“Just as cities will not go away, I think the idea of having ‘nerve centers’ or core areas within cities will not go away,” he said, adding that decentralization has more to do with establishing poly-centric urban regions as a more sustainable way forward for urban development and growth.

“The challenge is how to actually grow such poly centers around certain themes [across Singapore],” Lee added.

After stating that decarbonization was part of Singapore’s present and future, with electric vehicles a part of the equation, he also stressed the importance of rethinking redevelopment as “demolish-and-rebuild” propositions, when the retrofitting and repurposing of older buildings could be more culturally significant and environmentally friendly.

“We are a young city, but we have a lot of old buildings that need to be retrofitted, to meet the rising expectation of building performance,” the Minister said, calling it a “real challenge.”

“It’s one thing to raise standards and require new developments to meet urban sustainability standards of energy and water efficiency, but another to marshal the whole existing building stock, of different ages, designs and standards and rules [of another time] to then be able to meet more modern standards.”

He highlighted efforts to conserve post-independence heritage buildings, such as Golden Mile Complex, as an early step forward in Singapore becoming a regenerative city.

“Consultants, conservation experts and builders tell us that we don’t quite yet have that depth of expertise nor the experience in repurposing, rejuvenating and making sustainable a really old building, to refresh and make it come alive again,” Minister Lee said, “but you have to start somewhere.”

Some of the other questions that were asked during the fireside chat queried upcoming public housing options, plans for climate-change resilience and whether a car-lite future – alongside plans for Singapore to switch to cleaner-energy vehicles entirely by 2040 – is on track, with ride-hailing and ride-sharing options now commonplace, and a public transport network that is expanding and serving more commuters.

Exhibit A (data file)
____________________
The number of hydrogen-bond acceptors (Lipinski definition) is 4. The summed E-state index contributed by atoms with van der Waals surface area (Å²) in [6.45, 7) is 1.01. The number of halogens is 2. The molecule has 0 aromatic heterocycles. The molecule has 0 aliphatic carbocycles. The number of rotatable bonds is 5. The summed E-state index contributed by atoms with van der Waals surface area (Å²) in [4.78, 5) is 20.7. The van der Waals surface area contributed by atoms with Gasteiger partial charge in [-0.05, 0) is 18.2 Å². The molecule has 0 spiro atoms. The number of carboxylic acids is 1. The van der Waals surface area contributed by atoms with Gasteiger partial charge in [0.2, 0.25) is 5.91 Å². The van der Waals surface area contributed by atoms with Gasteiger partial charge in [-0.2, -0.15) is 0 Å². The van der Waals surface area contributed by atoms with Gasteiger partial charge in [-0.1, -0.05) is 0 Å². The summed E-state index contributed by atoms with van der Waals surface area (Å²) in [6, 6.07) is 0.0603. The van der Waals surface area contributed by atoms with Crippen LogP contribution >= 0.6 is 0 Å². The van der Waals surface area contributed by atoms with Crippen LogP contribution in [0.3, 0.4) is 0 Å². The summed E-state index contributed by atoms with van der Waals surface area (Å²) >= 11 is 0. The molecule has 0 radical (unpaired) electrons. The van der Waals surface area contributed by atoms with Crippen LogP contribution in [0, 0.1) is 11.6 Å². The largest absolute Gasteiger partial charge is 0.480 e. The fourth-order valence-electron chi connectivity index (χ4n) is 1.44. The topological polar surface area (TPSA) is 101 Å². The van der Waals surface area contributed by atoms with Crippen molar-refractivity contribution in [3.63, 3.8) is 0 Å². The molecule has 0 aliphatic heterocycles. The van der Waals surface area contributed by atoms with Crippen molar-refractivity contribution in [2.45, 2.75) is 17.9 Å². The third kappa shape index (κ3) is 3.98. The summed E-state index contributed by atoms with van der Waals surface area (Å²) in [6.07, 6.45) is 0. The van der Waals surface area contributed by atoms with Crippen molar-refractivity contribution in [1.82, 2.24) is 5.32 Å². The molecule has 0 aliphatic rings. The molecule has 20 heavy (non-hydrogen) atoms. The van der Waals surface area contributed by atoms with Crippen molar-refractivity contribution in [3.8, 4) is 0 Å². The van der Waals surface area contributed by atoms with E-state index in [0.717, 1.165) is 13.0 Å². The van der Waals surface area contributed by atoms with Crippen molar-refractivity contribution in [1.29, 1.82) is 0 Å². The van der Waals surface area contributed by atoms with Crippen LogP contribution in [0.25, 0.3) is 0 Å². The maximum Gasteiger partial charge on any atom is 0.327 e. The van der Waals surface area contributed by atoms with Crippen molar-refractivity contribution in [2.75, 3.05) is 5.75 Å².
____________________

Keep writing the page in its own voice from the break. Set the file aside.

Since last year, URA has reached out to more than 5,800 Singaporeans to understand their values, their concerns, and their hopes for the future. The organization has also held in-depth discussions with more than 1,000 participants and engaged over 7,000 more people via webinars and other platforms.

“In the past a lot of things may have been done top-down, with the government taking the lead in the early days of Singapore’s independence, and up to a few decades ago,” said Lee. “But increasingly we see tremendous value in engaging people, not just at the tail end of planning, but further and further upstream.”

“Partnering Singaporeans to plan for what Singapore might potentially look like half a century from now, when we talk about engaging upstream, half a century is really upstream!”

“The fact that ULI has played a very important part in helping us facilitate outreach and engagement is evidence of the value with which we view [private-sector] partners like ULI, and other societies and associations,” he added. “Engagements both by my colleagues at URA but also by partners are vital because we want to give everyone a voice in planning for Singapore’s future together. I think young people also want to have a sense that when they grow old, they want to be able to tell their grandchildren that they had a hand in shaping [the Singapore they see].”

Learn more about innovative developments in Singapore on ULI’s Knowledge Finder.